Economist and New York Times columnist Paul Krugman brings us, with his latest column, an assessment of Senator Barack Obama, considering the Democratic presidential candidate in the context of two other elections, those of 1980 and 1992:
It’s feeling a lot like 1992 right now. It’s also feeling a lot like 1980. But which parallel is closer? Is Barack Obama going to be a Ronald Reagan of the left, a president who fundamentally changes the country’s direction? Or will he be just another Bill Clinton? ….
…. Reagan, for better or worse — I’d say for worse, but that’s another discussion — brought a lot of change. He ran as an unabashed conservative, with a clear ideological agenda. And he had enormous success in getting that agenda implemented. He had his failures, most notably on Social Security, which he tried to dismantle but ended up strengthening. But America at the end of the Reagan years was not the same country it was when he took office.
Bill Clinton also ran as a candidate of change, but it was much less clear what kind of change he was offering. He portrayed himself as someone who transcended the traditional liberal-conservative divide, proposing “a government that offers more empowerment and less entitlement.” The economic plan he announced during the campaign was something of a hodgepodge: higher taxes on the rich, lower taxes for the middle class, public investment in things like high-speed rail, health care reform without specifics.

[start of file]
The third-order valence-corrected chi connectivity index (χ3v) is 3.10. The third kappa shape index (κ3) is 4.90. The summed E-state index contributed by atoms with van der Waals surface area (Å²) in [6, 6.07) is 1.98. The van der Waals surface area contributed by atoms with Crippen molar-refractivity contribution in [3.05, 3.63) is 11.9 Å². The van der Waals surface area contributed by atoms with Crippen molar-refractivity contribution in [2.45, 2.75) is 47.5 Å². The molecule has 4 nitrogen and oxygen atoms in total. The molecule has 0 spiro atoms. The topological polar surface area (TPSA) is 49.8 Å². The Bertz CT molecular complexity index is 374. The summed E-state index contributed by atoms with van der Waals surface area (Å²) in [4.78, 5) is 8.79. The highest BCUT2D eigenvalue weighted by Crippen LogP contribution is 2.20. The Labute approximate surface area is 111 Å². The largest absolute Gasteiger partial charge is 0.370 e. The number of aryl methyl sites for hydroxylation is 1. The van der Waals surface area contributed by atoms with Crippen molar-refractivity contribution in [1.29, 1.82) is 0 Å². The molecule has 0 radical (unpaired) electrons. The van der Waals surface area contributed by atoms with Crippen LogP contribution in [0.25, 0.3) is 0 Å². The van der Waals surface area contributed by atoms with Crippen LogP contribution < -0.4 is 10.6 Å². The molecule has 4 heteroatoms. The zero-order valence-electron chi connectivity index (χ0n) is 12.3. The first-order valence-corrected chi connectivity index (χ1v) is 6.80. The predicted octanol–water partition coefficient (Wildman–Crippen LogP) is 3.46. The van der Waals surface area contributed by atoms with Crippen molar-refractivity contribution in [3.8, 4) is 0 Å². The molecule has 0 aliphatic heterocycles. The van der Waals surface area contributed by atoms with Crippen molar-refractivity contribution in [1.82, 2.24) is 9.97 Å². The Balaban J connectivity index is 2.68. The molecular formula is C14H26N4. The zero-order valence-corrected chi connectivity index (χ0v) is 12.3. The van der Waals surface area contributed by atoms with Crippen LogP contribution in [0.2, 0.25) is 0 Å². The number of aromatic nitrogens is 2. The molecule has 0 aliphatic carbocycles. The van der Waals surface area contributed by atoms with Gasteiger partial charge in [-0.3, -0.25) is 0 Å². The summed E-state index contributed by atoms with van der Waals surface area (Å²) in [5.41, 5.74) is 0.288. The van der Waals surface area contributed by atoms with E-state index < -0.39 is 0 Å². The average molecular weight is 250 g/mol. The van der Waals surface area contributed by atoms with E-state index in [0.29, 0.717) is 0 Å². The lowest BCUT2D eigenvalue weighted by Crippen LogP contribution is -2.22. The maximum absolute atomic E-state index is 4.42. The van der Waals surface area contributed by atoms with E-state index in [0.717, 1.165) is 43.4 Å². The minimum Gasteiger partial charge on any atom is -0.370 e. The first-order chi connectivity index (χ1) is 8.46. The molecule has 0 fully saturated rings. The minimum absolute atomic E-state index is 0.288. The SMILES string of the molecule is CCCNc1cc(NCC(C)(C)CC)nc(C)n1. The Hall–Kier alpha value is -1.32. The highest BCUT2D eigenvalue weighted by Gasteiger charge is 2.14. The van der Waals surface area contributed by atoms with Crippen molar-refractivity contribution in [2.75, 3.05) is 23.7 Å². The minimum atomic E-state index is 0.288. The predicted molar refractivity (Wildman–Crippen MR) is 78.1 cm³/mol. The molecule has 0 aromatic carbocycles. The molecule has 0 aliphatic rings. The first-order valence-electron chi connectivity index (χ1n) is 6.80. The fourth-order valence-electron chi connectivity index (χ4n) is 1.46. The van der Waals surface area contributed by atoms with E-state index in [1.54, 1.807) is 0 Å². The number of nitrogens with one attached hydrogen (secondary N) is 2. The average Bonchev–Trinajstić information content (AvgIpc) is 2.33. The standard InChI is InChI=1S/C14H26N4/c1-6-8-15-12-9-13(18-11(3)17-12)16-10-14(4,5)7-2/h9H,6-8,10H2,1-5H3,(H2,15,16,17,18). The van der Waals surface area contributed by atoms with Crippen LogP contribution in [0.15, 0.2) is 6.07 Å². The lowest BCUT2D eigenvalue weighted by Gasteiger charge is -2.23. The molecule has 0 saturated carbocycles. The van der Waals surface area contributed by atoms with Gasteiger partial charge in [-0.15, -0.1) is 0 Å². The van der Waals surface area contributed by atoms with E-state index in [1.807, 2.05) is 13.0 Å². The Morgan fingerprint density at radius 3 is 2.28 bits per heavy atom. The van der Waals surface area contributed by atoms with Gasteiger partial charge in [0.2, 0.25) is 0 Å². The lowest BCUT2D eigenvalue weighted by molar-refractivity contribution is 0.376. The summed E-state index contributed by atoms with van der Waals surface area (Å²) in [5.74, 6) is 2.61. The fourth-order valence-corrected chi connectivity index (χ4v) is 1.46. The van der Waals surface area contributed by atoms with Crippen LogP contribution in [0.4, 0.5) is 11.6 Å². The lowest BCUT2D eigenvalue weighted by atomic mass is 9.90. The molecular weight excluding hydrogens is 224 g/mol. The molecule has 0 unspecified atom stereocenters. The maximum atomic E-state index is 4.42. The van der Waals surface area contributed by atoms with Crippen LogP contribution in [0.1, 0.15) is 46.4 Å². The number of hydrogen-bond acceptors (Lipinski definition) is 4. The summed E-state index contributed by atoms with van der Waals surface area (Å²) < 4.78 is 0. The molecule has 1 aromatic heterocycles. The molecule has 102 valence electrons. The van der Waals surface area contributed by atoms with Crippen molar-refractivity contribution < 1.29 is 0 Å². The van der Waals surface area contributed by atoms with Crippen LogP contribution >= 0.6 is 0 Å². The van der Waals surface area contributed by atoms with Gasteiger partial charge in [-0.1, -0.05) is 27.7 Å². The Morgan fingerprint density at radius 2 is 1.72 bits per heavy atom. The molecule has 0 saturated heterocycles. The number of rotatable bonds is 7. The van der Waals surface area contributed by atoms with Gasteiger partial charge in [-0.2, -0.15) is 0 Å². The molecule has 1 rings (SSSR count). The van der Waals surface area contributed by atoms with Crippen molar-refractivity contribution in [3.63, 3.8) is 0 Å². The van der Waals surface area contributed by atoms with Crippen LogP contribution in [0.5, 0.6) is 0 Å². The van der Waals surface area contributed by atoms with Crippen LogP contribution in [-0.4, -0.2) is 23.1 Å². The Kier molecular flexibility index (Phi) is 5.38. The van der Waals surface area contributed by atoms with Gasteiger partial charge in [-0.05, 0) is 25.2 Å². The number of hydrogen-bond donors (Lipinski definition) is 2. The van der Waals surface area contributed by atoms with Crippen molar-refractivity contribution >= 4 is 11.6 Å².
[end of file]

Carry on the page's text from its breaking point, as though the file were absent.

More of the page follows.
We all know what happened next. The Clinton administration achieved a number of significant successes, from the revitalization of veterans’ health care and federal emergency management to the expansion of the Earned Income Tax Credit and health insurance for children. But the big picture is summed up by the title of a new book by the historian Sean Wilentz: “The Age of Reagan: A history, 1974-2008.”
While there are also fundamental differences in the context of the circumstances under which the Reagan and Clinton presidencies occurred, Krugman—who during the primary often criticized Obama—is not without a valid point. Having achieved the nomination, Obama has followed a trend disturbing to American liberals, one that suggests a transformation of the candidate into a different kind of political creature. His withdrawal from public financing, while understandable in a political context, is disappointing, to say the least, for liberals hopeful of a president of principles. And his support of the recent FISA “compromise” ranges into the realm of the frustrating.